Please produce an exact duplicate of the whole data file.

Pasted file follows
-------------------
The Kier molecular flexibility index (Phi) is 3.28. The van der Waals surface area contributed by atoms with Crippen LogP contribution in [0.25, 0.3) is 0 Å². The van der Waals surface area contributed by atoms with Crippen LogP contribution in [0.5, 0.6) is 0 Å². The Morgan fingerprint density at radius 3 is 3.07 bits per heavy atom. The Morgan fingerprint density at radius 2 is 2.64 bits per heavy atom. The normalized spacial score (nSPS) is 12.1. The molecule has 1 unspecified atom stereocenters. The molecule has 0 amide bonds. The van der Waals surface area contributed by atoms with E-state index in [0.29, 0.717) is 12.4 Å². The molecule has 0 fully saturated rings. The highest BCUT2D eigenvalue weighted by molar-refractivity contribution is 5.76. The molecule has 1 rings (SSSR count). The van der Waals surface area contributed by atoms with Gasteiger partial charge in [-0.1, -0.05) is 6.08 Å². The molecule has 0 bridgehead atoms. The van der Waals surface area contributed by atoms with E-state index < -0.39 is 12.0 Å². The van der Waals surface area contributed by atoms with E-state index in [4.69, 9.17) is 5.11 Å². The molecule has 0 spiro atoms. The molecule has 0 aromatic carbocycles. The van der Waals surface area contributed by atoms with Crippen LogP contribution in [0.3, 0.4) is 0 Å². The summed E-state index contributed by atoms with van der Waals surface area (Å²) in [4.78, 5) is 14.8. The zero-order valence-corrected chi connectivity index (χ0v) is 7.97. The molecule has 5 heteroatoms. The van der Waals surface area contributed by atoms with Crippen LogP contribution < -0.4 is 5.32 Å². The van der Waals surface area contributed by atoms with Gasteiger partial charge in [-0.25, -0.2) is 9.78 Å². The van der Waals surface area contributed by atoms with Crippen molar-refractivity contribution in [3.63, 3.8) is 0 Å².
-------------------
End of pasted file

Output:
The Kier molecular flexibility index (Phi) is 3.28. The van der Waals surface area contributed by atoms with Crippen LogP contribution in [0.25, 0.3) is 0 Å². The van der Waals surface area contributed by atoms with Crippen LogP contribution in [0.5, 0.6) is 0 Å². The Morgan fingerprint density at radius 3 is 3.07 bits per heavy atom. The Morgan fingerprint density at radius 2 is 2.64 bits per heavy atom. The normalized spacial score (nSPS) is 12.1. The molecule has 1 unspecified atom stereocenters. The molecule has 0 amide bonds. The van der Waals surface area contributed by atoms with E-state index in [0.29, 0.717) is 12.4 Å². The molecule has 0 fully saturated rings. The highest BCUT2D eigenvalue weighted by molar-refractivity contribution is 5.76. The molecule has 1 rings (SSSR count). The van der Waals surface area contributed by atoms with Gasteiger partial charge in [-0.1, -0.05) is 6.08 Å². The molecule has 0 bridgehead atoms. The van der Waals surface area contributed by atoms with E-state index < -0.39 is 12.0 Å². The van der Waals surface area contributed by atoms with E-state index in [4.69, 9.17) is 5.11 Å². The molecule has 0 spiro atoms. The molecule has 0 aromatic carbocycles. The van der Waals surface area contributed by atoms with Crippen LogP contribution in [0.3, 0.4) is 0 Å². The summed E-state index contributed by atoms with van der Waals surface area (Å²) in [4.78, 5) is 14.8. The zero-order valence-corrected chi connectivity index (χ0v) is 7.97. The molecule has 5 heteroatoms. The van der Waals surface area contributed by atoms with Crippen LogP contribution < -0.4 is 5.32 Å². The van der Waals surface area contributed by atoms with Gasteiger partial charge in [-0.25, -0.2) is 9.78 Å². The van der Waals surface area contributed by atoms with Crippen molar-refractivity contribution in [3.63, 3.8) is 0 Å².